Sirtex Medical Limited has announced that the results of the SIRFLOX study with SIR-Spheres Y-90 resin microspheres have been published on-line in the Journal of Clinical Oncology (JCO), the leading peer-reviewed publication of the American Society of Clinical Oncology (ASCO). Initial study findings were reported in an oral abstract presentation at the ASCO Annual Congress in Chicago, USA, in May 2015.
JCO has published the SIRFLOX study as a "Rapid Communication", which they define as a commitment to freely disseminate ground-breaking and practice-changing information so that it may benefit all readers and patients.
Lead author and the study's co-principal investigator, Prof. Guy A van Hazel of the University of Western Australia, Perth, Australia, said "In the primary endpoint of the study, patients with non- resectable liver-dominant or liver-only colorectal cancer who received FOLFOX-based first-line chemotherapy alone had a median Progression-Free Survival (PFS) at any site of 10.2 versus 10.7 months in those that received chemotherapy plus SIR-Spheres, but this difference was not statistically significant. However, the addition of SIR-Spheres Y-90 resin microspheres to chemotherapy significantly prolonged PFS in the liver, from a median of 12.6 months in the chemotherapy control arm compared to 20.5 months in the SIR-Spheres arm, which translated to a 31 percent reduction in the risk of tumour progression in the liver. Long-term disease control is critical as liver metastases eventually cause the death of the majority of the hundreds of thousands of patients who get colorectal cancer that cannot be removed by surgery."
Gilman Wong, CEO of Sirtex Medical Limited, said that, "Today's publication of the SIRFLOX study results represents both a culmination and a beginning for our company. SIRFLOX has been for us a ten-year journey to demonstrate in the clearest scientific terms that SIR-Spheres Y-90 resin microspheres belong among the first-line options that oncologists can use to treat mCRC. The publication of SIRFLOX in JCO is definitive recognition of the relevance of our technology in the control of liver metastases from colorectal cancer."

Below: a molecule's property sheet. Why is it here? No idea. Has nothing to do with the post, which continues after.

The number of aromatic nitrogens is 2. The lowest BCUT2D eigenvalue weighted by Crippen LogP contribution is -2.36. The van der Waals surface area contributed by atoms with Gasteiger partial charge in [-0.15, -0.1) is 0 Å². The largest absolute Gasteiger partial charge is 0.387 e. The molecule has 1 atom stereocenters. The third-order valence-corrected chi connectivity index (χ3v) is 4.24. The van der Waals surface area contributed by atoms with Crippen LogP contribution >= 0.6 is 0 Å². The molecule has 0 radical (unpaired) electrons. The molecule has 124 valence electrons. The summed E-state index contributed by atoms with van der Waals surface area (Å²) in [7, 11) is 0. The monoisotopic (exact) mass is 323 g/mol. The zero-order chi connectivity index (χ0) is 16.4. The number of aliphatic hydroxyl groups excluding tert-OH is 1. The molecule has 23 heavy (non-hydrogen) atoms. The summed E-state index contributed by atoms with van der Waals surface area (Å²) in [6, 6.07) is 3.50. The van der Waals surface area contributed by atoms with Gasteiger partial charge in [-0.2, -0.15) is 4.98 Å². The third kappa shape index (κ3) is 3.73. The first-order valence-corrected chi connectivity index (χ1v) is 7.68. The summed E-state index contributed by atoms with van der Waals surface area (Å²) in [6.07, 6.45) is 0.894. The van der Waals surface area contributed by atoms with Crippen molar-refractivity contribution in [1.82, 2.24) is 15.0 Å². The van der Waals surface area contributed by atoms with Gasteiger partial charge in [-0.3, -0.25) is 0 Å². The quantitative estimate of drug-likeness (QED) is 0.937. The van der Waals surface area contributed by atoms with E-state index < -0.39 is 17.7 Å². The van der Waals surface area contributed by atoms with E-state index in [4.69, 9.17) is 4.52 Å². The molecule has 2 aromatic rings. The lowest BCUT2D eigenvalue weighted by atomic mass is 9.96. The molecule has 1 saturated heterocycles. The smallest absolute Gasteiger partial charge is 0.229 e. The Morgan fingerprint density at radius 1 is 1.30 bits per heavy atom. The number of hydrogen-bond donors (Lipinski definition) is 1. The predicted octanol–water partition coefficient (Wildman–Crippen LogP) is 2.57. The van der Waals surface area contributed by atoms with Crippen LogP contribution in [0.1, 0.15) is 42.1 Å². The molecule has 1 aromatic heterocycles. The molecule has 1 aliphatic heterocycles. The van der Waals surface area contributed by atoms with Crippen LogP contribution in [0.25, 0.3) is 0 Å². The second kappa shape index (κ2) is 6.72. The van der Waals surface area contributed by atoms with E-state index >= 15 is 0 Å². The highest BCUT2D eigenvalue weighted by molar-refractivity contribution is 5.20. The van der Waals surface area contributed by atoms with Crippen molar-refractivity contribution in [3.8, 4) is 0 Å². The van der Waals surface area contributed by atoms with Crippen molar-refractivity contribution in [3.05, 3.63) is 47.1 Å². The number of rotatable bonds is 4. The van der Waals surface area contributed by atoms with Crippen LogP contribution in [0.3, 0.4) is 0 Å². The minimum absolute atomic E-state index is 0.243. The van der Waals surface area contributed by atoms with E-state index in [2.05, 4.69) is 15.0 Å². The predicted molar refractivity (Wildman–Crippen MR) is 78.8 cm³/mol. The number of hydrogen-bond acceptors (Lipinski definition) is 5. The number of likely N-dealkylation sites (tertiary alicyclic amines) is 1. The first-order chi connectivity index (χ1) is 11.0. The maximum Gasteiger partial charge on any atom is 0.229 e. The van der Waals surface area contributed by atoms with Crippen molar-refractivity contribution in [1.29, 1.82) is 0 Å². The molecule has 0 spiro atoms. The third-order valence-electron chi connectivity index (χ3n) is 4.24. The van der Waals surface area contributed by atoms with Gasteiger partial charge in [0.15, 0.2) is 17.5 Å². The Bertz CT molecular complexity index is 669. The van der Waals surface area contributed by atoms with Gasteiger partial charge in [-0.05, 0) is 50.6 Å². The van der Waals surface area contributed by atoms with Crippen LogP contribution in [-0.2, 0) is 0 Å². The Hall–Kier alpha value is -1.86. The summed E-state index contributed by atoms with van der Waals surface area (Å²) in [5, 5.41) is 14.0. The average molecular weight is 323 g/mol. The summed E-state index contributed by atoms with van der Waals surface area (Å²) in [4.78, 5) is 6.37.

Mr Wong added that, "We remain hopeful that our pre-planned, combined analysis of the SIRFLOX data with the findings of the FOXFIRE and FOXFIRE Global studies, which will be available in 2017, will give us a clear indication of the survival benefit associated with adding SIR-Spheres Y-90 resin microspheres to a standard-of-care chemotherapy."
The SIRFLOX study recruited 530 patients who had been diagnosed with unresectable mCRC at 87 medical centres in Australia, Europe, Israel, New Zealand, and USA, between October 2006 and April 2013. Of these 530 patients, 263 control patients were randomized to be treated with the mFOLFOX6 regimen of 5FU, leucovorin and oxaliplatin, with the biological agent bevacizumab allowed at local investigator's discretion. The other 267 patients received selective internal radiation therapy (SIRT) with SIR-Spheres Y-90 resin microspheres in addition to the mFOLFOX6 chemotherapy regimen (± bevacizumab).
The primary endpoint of SIRFLOX was Progression Free Survival (PFS) at any site. Patients in the SIRFLOX control arm had a PFS at any site of 10.2 versus 10.7 months in the SIRT arm, but this difference was not statistically significant, with a hazard ratio (HR) of 0.93 and P = 0.43.
However, in respect to the study's key secondary endpoint of median PFS in the liver, which is the organ that SIR-Spheres Y-90 resin microspheres directly targets, was 12.6 versus 20.5 months in control versus SIRT by competing risk analysis. The Hazard Ratio (HR) was 0.69 (P = 0.002), representing a 31% gain with the addition of SIRT. In addition, while objective treatment response rate (ORR) at any site was similar (68.1% versus 76.4% in control versus SIRT; P = 0.113), ORR in the liver was improved with the addition of SIRT (68.8% versus 78.7% in control versus SIRT; P = 0.042), with complete responses in the liver increased over three-fold (1.9% versus 6.0% in control versus SIRT; P = 0.020).